Taxi sector reforms target fraud and malpractice
STEPS TO eliminate fraud and malpractice in the taxi industry – including the deployment of “real-time” tracking devices – are to come into force from January next.
Minister of State for Public and Commuter Transport Alan Kelly will outline the reforms at a photocall for new mandatory national taxi branding at Dublin Castle this morning.
The reforms include a ban on the transfer or sale of taxi licences; a limit of nine years on the age of vehicles; new national branding for taxis; prohibition of “plate only” rental; a reduction of the period taxi licences can be inactive and a ban on the use of “crew cab” vehicles.
The new branding will be a semi-permanent green-and-white strip that all taxis will be required to display on their doors. The requirement, designed to reassure customers of national standards, is also aimed at making it more difficult for rogue operators to duplicate taxis. In a step aimed at eliminating criminality in the industry, Mr Kelly will outline the creation of a live database that will link taxi drivers to on-street vehicles via smartphones.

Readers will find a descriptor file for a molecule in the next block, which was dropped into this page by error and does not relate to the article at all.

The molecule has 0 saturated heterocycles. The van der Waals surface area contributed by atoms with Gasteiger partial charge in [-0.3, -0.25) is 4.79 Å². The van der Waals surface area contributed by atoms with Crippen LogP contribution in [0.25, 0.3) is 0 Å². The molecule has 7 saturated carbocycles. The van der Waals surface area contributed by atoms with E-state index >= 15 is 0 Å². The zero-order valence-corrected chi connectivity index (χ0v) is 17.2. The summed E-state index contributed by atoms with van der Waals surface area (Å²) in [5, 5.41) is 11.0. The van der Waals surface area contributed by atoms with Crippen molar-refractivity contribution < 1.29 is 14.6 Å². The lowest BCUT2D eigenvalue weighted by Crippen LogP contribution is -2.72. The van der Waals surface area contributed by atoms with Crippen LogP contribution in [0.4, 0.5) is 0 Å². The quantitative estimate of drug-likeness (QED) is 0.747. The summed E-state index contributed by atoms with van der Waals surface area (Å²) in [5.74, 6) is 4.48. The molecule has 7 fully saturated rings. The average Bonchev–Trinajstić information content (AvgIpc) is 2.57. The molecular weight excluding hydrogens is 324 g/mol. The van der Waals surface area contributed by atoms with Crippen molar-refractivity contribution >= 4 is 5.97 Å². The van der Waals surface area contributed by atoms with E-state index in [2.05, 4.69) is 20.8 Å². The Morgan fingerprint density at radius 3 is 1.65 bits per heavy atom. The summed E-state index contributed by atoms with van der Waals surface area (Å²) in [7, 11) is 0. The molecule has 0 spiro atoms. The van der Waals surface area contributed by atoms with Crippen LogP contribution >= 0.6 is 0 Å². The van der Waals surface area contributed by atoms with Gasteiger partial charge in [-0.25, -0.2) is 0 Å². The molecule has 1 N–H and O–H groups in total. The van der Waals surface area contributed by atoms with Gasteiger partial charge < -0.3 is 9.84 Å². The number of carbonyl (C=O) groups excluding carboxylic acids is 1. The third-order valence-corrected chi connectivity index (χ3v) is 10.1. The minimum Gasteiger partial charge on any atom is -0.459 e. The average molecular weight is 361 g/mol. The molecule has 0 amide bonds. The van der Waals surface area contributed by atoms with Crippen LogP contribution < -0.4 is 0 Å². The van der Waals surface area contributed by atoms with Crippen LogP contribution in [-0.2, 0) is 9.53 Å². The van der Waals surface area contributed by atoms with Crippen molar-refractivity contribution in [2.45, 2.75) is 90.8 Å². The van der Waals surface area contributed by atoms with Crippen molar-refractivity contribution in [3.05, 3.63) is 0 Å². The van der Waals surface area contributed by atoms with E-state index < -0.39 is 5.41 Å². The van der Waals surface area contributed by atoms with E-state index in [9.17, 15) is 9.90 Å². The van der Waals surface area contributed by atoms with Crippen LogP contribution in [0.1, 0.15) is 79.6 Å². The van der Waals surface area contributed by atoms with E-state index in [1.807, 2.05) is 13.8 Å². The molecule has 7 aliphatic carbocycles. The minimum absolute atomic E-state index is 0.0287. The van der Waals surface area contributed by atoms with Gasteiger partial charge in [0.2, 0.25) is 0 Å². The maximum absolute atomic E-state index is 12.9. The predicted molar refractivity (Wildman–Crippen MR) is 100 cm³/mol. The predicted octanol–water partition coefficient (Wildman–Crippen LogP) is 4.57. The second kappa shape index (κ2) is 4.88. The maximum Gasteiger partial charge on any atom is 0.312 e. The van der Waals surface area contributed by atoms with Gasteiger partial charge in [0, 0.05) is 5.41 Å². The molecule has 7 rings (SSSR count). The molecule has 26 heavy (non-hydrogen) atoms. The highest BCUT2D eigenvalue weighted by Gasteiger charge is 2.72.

This element will ensure the correct driver is in the vehicle they are licensed to drive. Under the scheme, any attempt to use one licence for two vehicles would be spotted immediately.
Also from January, taxi licences will no longer be allowed to be sold or transferred to another individual. This move has upset some taxi drivers who claim they should be allowed to sell their licence on retirement. In what drivers see as an unfair move, owners of multiple licences, linked to specific vehicles, can place the ownership of both in the name of a company and sell the company.
From January only “full package rentals” will be allowed. This means the person providing the rental must own the licence and the vehicle.
That person will also be required to provide insurance for the vehicle for the rental period.
In a further bid to streamline regulations surrounding the licence, vehicle and driver, the owner of the licence must be the registered owner of the vehicle. A committee advising Mr Kelly has recommended that an exemption be allowed for the transfer of a licence to a next of kin on the death of a licence holder.
Mr Kelly’s spokesman said legitimate taxi drivers would have nothing to fear from the new regulations which would deal with concerns raised in recent television documentaries on illegality in the industry.
Efforts to contact the president of the Irish Taxi Federation, John Ussher, were not successful yesterday. However, in an interview in Taxi News this summer Mr Ussher said he was concerned the measures would not deal sufficiently with what he said was an oversupply of taxis in the industry.
“I think the level of oversupply is much more than the figure which has been identified ,” he said.